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At Uppingham Community College the Music curriculum across Key Stage 3 and 4 is broad and varied and provides students with the opportunity to study a wide range of knowledge about musical traditions, styles and innovations from western classical music to contemporary popular music.  We want to ensure every student enjoys and understands music and gains a real sense of achievement as a result. We believe that it is important that all students, whatever their musical ability, have the opportunity to improve their skills, experiencing the use of music technology and appreciate the sense of accomplishment when composing, playing or singing live music whilst having fun along the way! We actively encourage students to bring their own instruments into class lesson time in many of our projects and encourage playing in an ensemble. By becoming involved in listening, learning and performing, we hope that all our students will develop and maintain a life-long love of music and appreciate the huge importance it has in all our lives.


Below are two examples of this in practice:

Knowledge: When studying the Samba Band project the curriculum will cover key words with hands-on experience of instruments through practical, visual and auditory stimuli with a focus on being able to name specific instruments used in Samba music. Students acquire knowledge about the structure of Samba performance itself and whenever relevant we highlight transferable keywords and performance techniques such as the Son Clave rhythm that is used in other types of Latin American music, hence broadening students' contextual knowledge and deepening their knowledge of the similarities and differences in music from around the world.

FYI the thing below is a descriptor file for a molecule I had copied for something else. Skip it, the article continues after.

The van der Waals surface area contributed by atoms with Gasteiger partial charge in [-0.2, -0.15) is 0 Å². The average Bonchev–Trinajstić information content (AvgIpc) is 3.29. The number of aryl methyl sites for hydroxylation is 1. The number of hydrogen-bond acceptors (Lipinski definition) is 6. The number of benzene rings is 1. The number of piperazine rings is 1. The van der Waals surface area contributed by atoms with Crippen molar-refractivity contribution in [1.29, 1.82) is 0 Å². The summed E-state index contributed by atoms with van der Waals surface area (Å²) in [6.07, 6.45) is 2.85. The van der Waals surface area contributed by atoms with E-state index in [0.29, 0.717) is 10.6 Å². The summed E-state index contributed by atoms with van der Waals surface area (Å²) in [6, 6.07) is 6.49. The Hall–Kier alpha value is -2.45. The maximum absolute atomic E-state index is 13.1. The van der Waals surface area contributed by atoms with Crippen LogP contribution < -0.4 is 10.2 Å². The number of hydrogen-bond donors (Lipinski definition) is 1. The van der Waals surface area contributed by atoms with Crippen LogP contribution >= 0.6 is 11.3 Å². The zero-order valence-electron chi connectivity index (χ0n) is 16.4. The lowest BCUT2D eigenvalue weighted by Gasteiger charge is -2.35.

Understanding: Students will understand that although Samba originated from Brazil, it is now played all over the world. They recognise the importance of the leader of the bateria who acts as the conductor playing the repinique and apito and how they effectively conduct the Samba band through the oral tradition to lead performers to combine differing rhythm patterns.

Skill: Students will build on their knowledge of 'where in the world' Samba originates and has spread through the use of blow up globes and maps. They will use their voices, auditory recall and practical performance skills to help them learn and play the rhythms needed to form a more complex Samba piece. Their work will end in a convincing Samba Band performance.


Knowledge: When studying the Instruments of the Orchestra project the curriculum will allow students to identify the four sections of the orchestra and name specific instruments within those families. They will be able to identify orchestral instruments visually, aurally and appreciate how individual instruments make sound. They will learn about the composers Henry Purcell and Benjamin Britten who later went on to write 'The Young Persons Guide to the Orchestra'.

Understanding: Students will be able to distinguish the difference in instrumental playing techniques from each of the four families of the orchestra. They will understand the tone and range of notes specific to those instruments. They will appreciate that certain instruments play in other ensembles besides the orchestra.

Skill: Students will have the opportunity to 'produce sound' through a variety of playing techniques e.g. 'buzzing' that brass players need to do to make sound; playing a double reed instrument through the 'straw oboe' class band;  'bowing or plucking' a classical stringed instrument and 'striking/hitting/shaking' a percussion instrument including the opportunity to play the drum kit.